We test Metro Last Light Redux with SSAA and Advanced PhysX disabled. SSAA cuts frame rates in half for negligible visual gain.

Bioshock Infinite is getting a bit long in the tooth, but it uses the popular Unreal Engine 3 and both AMD and Nvidia have had plenty of time to optimize their drivers for the game by this point.

Next up: The 3DMark Fire Strike and Unigine Valley synthetic benchmark tests. Fire Strike Ultra is a more demanding variant of the base Fire Strike benchmark, built specifically to test 4K gaming capabilities.

Power usage and thermal testing is conducted by running the grueling Furmark tool for 15 minutes. Thermals are measured at the end of the run using both Furmark's built-in temperature tool as well as SpeedFan. Power usage is measured on a whole-system basis, rather than the individual cards themselves, by plugging the PC into a Watts Up meter.

The GTX 980 Ti SC+'s custom cooling solution helps it shave a full 9 degrees Celsius off the power use at load when compared to the reference GTX 980 Ti. And while it doesn't show in the raw benchmarks--I don't have a decibel meter on-hand--EVGA's card runs pretty damned quiet, even when you're hammering it with a demanding game. (Though obviously not as cool or quiet as AMD's Fury X and R9 295x2, each of which uses an integrated closed-loop water cooler.)

Bottom line

The EVGA GeForce GTX 980 Ti Superclocked+'s outstanding performance comes as no surprise. The reference GTX 980 Ti was already a beast in every sense of the world, so slapping a slick custom cooler on it and cranking the clock speeds was guaranteed to turn the GTX 980 Ti SC+ into a true barn-burner. EVGA's excellent build quality and design thoughtfulness is just icing on the delicious cake.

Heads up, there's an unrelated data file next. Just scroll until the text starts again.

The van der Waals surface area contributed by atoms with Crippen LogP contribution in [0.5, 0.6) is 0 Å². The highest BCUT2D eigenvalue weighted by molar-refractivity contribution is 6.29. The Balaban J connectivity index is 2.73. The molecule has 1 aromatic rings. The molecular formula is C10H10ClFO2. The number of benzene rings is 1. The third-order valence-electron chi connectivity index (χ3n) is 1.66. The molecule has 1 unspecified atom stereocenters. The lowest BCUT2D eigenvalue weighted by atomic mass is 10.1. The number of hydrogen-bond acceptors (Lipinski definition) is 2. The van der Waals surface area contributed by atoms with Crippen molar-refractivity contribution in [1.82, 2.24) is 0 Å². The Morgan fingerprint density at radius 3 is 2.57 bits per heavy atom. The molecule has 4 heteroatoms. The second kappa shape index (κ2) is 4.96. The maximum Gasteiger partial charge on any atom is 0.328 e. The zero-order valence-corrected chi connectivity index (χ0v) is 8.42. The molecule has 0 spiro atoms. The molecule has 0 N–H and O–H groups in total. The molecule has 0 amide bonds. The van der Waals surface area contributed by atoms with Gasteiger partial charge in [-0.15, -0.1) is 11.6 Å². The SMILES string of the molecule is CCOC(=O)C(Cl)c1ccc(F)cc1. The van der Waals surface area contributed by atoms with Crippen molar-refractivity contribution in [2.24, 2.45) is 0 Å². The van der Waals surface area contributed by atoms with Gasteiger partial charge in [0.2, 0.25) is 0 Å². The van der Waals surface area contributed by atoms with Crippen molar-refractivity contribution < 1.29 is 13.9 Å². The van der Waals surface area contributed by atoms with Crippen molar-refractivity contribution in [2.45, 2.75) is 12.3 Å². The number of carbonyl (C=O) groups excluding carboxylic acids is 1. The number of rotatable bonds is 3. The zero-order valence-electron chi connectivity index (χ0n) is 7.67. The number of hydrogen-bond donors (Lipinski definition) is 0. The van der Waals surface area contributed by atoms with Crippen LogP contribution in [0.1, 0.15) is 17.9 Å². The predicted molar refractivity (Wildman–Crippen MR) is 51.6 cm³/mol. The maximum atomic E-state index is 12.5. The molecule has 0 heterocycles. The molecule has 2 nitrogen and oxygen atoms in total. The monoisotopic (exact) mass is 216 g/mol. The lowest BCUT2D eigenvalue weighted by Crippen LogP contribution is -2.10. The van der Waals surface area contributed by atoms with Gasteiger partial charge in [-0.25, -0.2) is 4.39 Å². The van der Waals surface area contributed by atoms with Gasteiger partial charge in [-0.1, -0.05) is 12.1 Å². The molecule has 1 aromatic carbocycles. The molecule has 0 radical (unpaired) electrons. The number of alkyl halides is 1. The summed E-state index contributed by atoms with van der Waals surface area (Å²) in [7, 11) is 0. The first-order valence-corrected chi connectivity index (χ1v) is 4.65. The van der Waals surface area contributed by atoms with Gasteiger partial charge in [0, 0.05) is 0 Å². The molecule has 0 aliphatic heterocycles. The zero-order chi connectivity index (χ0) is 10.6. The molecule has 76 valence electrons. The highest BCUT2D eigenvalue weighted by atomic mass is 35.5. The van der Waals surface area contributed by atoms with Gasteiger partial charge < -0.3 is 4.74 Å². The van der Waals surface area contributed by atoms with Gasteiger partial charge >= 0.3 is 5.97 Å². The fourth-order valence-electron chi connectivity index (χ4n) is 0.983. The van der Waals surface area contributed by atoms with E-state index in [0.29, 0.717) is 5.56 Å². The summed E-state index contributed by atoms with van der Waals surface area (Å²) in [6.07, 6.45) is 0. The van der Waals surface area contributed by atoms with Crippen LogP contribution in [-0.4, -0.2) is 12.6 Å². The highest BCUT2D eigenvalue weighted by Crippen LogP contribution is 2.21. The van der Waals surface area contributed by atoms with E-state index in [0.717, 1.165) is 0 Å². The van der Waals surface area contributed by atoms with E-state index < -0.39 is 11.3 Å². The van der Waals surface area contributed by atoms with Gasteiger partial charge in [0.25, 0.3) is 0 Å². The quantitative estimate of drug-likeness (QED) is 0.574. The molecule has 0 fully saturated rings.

You could push frame rates to even more blistering levels with esoteric liquid-cooling solutions that allow for higher overclocks--witness EVGA's own GeForce GTX 980 Ti Hydro Copper and GeForce GTX 980 Ti Hybrid, with their insane 1,228MHz boost clock speeds out of the box, for evidence of that. Meanwhile, some other cards, like MSI's GTX 980 Ti Gaming 6G, manage to push the boost clock speeds beyond that. Those cards would no doubt hit frame rates even higher than the ones the GTX 980 Ti SC+ achieved here.

But as it stands, the EVGA GeForce GTX 980 Ti Superclocked+ is hands-down the fastest single-GPU graphics card we've ever tested, barely coming in second to only the formidable dual-GPU Radeon R9 295x2 (and its integrated closed-loop water cooler) in our testing. It's a thrilling example of the kind of firepower that a custom-cooled, sped-up GTX 980 Ti can bring to the table--something that the flagship Titan X and Fury X can't offer, with Nvidia and AMD locking those cards down to reference designs only.

Hail to the new king, baby.

Finally, the sterling performance of the $680 GTX 980 Ti SC+ is yet more proof that gamers should pass on the beastly $1000 Titan X, even with the latter's 12GB of RAM. If you picked up one of those Titan X's when it was the clear lord of the land a few scant months ago...well, there's a reason that graphics card lust is the cruelest obsession.

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Brad Chacos

Brad Chacos

PC World (US online)